There's nothing quite like the thrill of handicapping a horse race, confidently placing a bet, then watching your horse come thundering across the finish line well ahead of the rest of the field. True, wagering on a stock that appears poised to outpace its peer group can also get the adrenaline pumping -- but screaming at the shares to run faster won't make the slightest bit of difference.

While the sport of kings may be more pageantry than investing, the key to cashing winning tickets remains the same: Analyze the numbers, compare them with the odds that your fellow players have placed, and search for any risk/reward discrepancies that might have been overlooked. Of course, shareholders usually aren't rewarded in two minutes or fewer.

Whether it's stocks or horses, picking winners consistently is part art, part science, and part luck. However, my intention here is not to help you identify winners, but to rule out the most likely losers.

Eliminate the negative
I am by no means a handicapping pro, but I do consider myself a fairly astute student of the game. When assessing the possible outcomes of a race, my first step is not to circle the strongest horses in the field, but to cross out the weakest. By narrowing the list of potential contenders from say, 11, to just three or four, I can save time and devote the majority of my attention to the select few that have the best chance of reaching the winner's circle.

To isolate the realistic contenders, handicappers have many analytical tools at their disposal. Often, though, it's simply a matter of common sense. If a horse that has finished no better than seventh in nine career races is suddenly stepping up in class against better-quality competition and running at an unfavorable distance, then he's likely to be overmatched.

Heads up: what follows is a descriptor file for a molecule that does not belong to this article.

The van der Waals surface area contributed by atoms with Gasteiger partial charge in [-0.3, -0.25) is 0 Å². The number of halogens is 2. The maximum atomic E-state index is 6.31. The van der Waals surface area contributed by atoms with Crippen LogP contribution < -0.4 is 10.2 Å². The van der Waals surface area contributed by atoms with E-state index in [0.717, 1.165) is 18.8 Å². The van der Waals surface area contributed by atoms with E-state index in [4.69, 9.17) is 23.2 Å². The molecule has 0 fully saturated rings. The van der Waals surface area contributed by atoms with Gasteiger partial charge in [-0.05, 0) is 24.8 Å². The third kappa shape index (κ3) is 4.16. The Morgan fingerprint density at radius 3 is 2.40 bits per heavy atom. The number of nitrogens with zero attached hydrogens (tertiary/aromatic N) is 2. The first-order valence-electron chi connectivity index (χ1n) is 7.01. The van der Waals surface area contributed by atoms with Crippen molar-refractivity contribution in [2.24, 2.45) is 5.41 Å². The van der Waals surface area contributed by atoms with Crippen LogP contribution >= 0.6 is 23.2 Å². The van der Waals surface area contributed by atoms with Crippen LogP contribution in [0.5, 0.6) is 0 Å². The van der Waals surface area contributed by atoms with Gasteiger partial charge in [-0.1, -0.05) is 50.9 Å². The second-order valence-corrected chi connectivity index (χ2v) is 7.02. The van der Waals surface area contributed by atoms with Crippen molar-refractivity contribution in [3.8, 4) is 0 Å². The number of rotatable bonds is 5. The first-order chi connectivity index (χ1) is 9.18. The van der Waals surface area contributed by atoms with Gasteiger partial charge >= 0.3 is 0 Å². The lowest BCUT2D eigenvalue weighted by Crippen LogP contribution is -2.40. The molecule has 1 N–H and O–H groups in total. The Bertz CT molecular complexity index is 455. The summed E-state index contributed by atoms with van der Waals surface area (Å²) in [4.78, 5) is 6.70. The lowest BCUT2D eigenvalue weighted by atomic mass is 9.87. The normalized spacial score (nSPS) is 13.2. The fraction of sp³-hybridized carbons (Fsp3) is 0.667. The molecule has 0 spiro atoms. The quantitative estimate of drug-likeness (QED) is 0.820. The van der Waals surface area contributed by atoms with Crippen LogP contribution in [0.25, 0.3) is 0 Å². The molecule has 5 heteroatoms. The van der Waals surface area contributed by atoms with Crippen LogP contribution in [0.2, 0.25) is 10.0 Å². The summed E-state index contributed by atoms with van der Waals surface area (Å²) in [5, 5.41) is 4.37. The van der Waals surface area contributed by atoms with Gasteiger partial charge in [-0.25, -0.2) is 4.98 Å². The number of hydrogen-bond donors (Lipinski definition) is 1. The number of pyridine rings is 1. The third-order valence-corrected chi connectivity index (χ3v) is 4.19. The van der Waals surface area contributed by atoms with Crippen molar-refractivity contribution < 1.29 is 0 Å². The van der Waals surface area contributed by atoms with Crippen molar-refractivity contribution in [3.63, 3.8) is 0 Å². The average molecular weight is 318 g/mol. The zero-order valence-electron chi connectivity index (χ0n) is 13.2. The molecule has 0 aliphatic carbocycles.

Unfortunately, spotting potential losers in the stock market is not always as simple (though it sure hasn't seemed that way over the past few weeks). Nevertheless, it is well-documented that companies with poor management, dismal operating performance, or excessive valuations usually stand little chance of outrunning their rivals over the long run.

By removing from consideration the long shots that score poorly in the following categories, you can narrow the pool of investment candidates to a much more workable number -- and save valuable time that would be better spent elsewhere.

1. Questionable management
Just as a horse is only as good as its jockey, a company is often defined by the quality of its leaders. Those with poor or untrustworthy executives are not worthy of your time or money.

Even a product that is almost universally loved couldn't keep shares of Krispy Kreme Doughnuts (NYSE:KKD) out of the fryer when it was discovered that corrupt management had concealed evidence of flagging sales and earnings.

Likewise, Fannie Mae (NYSE:FNM) lost nearly one-third of its value last year amid a high-profile accounting scandal. Apparently, the top brass manipulated the books to earn performance bonuses tied to earnings targets. New management is working to restore the company's reputation, but it won't happen overnight.

While there are dozens of similar examples, it's worth noting that management doesn't have to be fraudulent to cripple a stock -- it merely needs to be incompetent.

Inefficient use of retained earnings, for example, can be a quick way to destroy shareholder capital. Whether it's questionable corporate governance, overly generous compensation packages, or just off-the-mark decision making, all suggest that executives' interests are not necessarily aligned with those of the rank-and-file shareholders.

2. Poor track record
In horse racing, a track record is, well, self-explanatory. A slow horse with a string of last-place finishes probably won't become the next Smarty Jones -- so put your money to work somewhere else.

In the financial world, "track record" is a blanket term referring to practically anything that can be measured, from sales to earnings to gross margins to inventory turnover. Some industries will even have their own key metrics. For example, the best barometer of health for a retailer such as Children's Place (NASDAQ:PLCE) might be same-store sales, while shareholders of a hotel-management company such as Marriott (NYSE:MAR) might be keeping a close watch on revenues per available room, or RevPAR.